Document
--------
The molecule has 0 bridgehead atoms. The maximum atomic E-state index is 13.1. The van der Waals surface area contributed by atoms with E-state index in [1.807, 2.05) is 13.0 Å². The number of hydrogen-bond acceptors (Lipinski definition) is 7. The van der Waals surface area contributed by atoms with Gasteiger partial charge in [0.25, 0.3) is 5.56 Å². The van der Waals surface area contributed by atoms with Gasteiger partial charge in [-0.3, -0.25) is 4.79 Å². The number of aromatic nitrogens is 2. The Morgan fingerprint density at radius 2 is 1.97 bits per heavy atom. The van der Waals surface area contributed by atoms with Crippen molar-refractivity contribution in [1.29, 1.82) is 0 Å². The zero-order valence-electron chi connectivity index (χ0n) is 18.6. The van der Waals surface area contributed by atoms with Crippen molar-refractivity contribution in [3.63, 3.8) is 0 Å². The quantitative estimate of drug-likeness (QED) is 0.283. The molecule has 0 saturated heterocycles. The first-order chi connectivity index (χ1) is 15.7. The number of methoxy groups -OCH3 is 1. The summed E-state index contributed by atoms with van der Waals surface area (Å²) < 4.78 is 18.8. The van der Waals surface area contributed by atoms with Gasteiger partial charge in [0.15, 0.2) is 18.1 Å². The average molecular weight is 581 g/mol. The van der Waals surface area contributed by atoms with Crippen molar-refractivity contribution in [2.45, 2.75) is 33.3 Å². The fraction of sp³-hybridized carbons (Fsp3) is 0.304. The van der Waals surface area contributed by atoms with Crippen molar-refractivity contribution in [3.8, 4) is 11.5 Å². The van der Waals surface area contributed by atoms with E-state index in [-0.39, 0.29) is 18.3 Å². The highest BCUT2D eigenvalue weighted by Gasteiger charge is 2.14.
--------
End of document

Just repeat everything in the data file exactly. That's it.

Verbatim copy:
The molecule has 0 bridgehead atoms. The maximum atomic E-state index is 13.1. The van der Waals surface area contributed by atoms with E-state index in [1.807, 2.05) is 13.0 Å². The number of hydrogen-bond acceptors (Lipinski definition) is 7. The van der Waals surface area contributed by atoms with Gasteiger partial charge in [0.25, 0.3) is 5.56 Å². The van der Waals surface area contributed by atoms with Gasteiger partial charge in [-0.3, -0.25) is 4.79 Å². The number of aromatic nitrogens is 2. The Morgan fingerprint density at radius 2 is 1.97 bits per heavy atom. The van der Waals surface area contributed by atoms with Crippen molar-refractivity contribution in [1.29, 1.82) is 0 Å². The zero-order valence-electron chi connectivity index (χ0n) is 18.6. The van der Waals surface area contributed by atoms with Crippen molar-refractivity contribution in [3.63, 3.8) is 0 Å². The quantitative estimate of drug-likeness (QED) is 0.283. The molecule has 0 saturated heterocycles. The first-order chi connectivity index (χ1) is 15.7. The number of methoxy groups -OCH3 is 1. The summed E-state index contributed by atoms with van der Waals surface area (Å²) < 4.78 is 18.8. The van der Waals surface area contributed by atoms with Gasteiger partial charge in [0.15, 0.2) is 18.1 Å². The average molecular weight is 581 g/mol. The van der Waals surface area contributed by atoms with Crippen molar-refractivity contribution in [2.45, 2.75) is 33.3 Å². The fraction of sp³-hybridized carbons (Fsp3) is 0.304. The van der Waals surface area contributed by atoms with Crippen molar-refractivity contribution in [3.8, 4) is 11.5 Å². The van der Waals surface area contributed by atoms with E-state index in [-0.39, 0.29) is 18.3 Å². The highest BCUT2D eigenvalue weighted by Gasteiger charge is 2.14.